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CD Review
Mars Volta- Scab Dates
by Arya Chowdhury
Staff Writer

  The Mars Volta have definitely carved themselves a unique niche in modern music, as evidenced by their studio output thusfar in their career. While many compare their efforts to singer Cedric Bixler Zavala and guitarist/principal songwriter Omar Lopez-Rodriguez's former band, At the Drive-In, I personally think that the similarities chiefly end with the aforementioned members as well as their onstage energy. In fact, from their first EP Tremulant through to their latest studio offering Frances the Mute, the Mars Volta seemed to lend itself more to 70's progressive rock and jazz pioneers like King Crimson, Yes, "On the Corner"-era Miles Davis and the Mahavishnu Orchestra. In fact, many facets of the band recalls the 70's, from the analog musical gear they use to fashion their eccentric yet compelling sound to Omar's choice in shooting tour footage strictly on analog film rather than a digital medium.

  So how does such a band fare in translating this sound to a modern concert audience? Their latest live release Scab Dates suggests quite well and sometimes more engaging than their much-lauded studio recordings. For instance, "Concertina" becomes a more galvanized beast with a menacing phase effect on the bass guitar and guitar volume swells during the verses which then crescendo into the cathartic choruses. Also, keyboardist Ikey Owens is featured much more prominently on this release, which allows the compositions to bubble with many an organ run that makes you wonder, "Oh, why didn't they turn him up in the studio?" Each song takes a more kinetic urgency, in stark contrast to what many cite as overindulgences such as the many ambient or downright white noise-y passages that weighed down Frances the Mute. In fact, in their place is alot of jamming, as evidenced on "Haruspex". OK, they throw some craziness at the very beginning and end of this release, which is indeed a little much.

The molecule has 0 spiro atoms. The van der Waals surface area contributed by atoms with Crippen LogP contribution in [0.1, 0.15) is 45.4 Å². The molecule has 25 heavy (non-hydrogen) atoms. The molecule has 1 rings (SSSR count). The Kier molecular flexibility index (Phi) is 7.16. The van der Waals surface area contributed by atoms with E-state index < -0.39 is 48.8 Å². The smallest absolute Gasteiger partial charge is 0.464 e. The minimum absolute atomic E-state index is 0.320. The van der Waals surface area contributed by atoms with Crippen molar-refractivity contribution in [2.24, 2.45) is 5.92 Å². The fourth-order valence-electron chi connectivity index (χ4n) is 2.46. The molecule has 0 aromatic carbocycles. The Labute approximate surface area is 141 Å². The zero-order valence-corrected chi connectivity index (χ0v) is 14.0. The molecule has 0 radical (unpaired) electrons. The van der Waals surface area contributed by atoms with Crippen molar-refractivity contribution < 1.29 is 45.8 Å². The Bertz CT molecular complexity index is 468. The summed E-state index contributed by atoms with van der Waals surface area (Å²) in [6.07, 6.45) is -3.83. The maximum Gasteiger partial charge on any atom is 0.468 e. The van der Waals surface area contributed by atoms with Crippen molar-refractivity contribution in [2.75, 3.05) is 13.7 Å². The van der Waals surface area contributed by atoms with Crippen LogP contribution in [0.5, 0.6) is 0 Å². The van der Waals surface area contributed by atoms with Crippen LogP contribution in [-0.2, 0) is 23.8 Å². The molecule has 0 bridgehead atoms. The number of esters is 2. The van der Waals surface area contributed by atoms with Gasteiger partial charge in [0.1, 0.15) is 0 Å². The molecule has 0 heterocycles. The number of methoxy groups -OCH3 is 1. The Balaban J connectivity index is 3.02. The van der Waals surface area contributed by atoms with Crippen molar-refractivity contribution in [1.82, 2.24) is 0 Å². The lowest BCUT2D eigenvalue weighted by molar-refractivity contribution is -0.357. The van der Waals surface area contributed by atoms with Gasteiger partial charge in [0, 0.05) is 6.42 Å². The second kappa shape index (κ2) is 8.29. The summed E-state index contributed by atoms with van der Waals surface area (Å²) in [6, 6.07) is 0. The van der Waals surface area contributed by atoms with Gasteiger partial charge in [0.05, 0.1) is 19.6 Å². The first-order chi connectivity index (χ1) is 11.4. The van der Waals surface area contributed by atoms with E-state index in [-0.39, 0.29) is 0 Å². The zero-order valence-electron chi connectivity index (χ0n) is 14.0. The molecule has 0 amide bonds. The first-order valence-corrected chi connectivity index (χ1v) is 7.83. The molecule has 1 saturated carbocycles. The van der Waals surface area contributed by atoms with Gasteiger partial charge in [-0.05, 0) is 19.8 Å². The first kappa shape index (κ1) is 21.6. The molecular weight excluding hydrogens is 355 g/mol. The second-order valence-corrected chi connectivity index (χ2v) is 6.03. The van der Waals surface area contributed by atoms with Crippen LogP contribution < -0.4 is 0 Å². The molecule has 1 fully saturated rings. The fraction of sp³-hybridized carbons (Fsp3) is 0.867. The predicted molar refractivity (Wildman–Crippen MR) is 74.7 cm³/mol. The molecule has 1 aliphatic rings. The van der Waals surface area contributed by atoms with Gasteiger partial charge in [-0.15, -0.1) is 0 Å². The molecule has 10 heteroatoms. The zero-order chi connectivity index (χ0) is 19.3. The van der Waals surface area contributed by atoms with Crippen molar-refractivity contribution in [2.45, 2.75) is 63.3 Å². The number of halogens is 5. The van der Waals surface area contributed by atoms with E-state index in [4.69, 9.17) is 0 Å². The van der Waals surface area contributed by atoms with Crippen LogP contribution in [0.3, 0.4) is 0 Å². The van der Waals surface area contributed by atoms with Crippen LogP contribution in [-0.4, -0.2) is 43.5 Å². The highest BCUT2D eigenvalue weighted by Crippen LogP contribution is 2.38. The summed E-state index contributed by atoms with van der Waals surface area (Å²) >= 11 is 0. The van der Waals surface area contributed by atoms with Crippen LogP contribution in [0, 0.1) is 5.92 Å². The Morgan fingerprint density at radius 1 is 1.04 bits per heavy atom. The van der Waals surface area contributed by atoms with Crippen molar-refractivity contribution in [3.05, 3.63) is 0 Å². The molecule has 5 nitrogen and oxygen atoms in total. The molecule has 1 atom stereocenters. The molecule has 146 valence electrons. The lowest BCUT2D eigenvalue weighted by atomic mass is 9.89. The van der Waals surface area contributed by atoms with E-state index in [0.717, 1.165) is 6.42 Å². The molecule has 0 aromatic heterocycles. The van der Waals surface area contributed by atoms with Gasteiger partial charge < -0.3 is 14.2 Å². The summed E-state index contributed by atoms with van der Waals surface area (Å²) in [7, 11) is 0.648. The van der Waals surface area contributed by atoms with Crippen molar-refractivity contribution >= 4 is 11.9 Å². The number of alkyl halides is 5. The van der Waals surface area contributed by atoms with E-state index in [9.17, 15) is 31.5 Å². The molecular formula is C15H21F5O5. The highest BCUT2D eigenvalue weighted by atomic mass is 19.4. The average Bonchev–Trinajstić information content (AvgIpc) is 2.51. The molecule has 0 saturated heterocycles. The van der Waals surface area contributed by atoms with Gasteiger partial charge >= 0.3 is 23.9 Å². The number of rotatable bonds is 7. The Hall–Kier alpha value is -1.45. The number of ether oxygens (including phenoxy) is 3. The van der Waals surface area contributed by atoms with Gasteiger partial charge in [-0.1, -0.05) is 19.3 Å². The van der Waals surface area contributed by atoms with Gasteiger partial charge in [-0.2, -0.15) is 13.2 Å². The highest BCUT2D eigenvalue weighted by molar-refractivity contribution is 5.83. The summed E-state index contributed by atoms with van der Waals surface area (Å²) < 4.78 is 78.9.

However, for all the chances they take, there are some setbacks. For instance, on this version of their epic "Cicatriz ESP", you get the sense that Cedric's voice is really straining to hit the high notes, and some of Omar's memorable guitar melodies in the verses get garbled by overuse of effects. That said, bassist Juan Alderete and drummer Jon Theodore definitely step up from the more tame studio version by dictating the dynamic ebb and flow of this song into an ultimately inspiring jam. So while the studio version is certainly not improved upon in this version, this version becomes something quite different, as entire new sections are added and stretched without feeling forced. Extra cool points awarded to Cedric for quoting David Bowie's underappreciated song "Ashes to Ashes" (OK, I suppose they escape the 70's every now and then).

  While this album is a wonderful demonstration of how this ensemble presents itself live, it would probably not be a good introduction to the band in itself; I would personally tout "De-Loused in the Comatorium" as their most accessible, coherent release. Also, the absense of accompanying visual footage is most definitely felt, as DVDs of the band show their mercurial stage presence. While this CD is assembled from various shows, it does capture the band's strengths and weaknesses well and will only serve to add to their building legacy as a band that refuses to conform to anyone's expectations.
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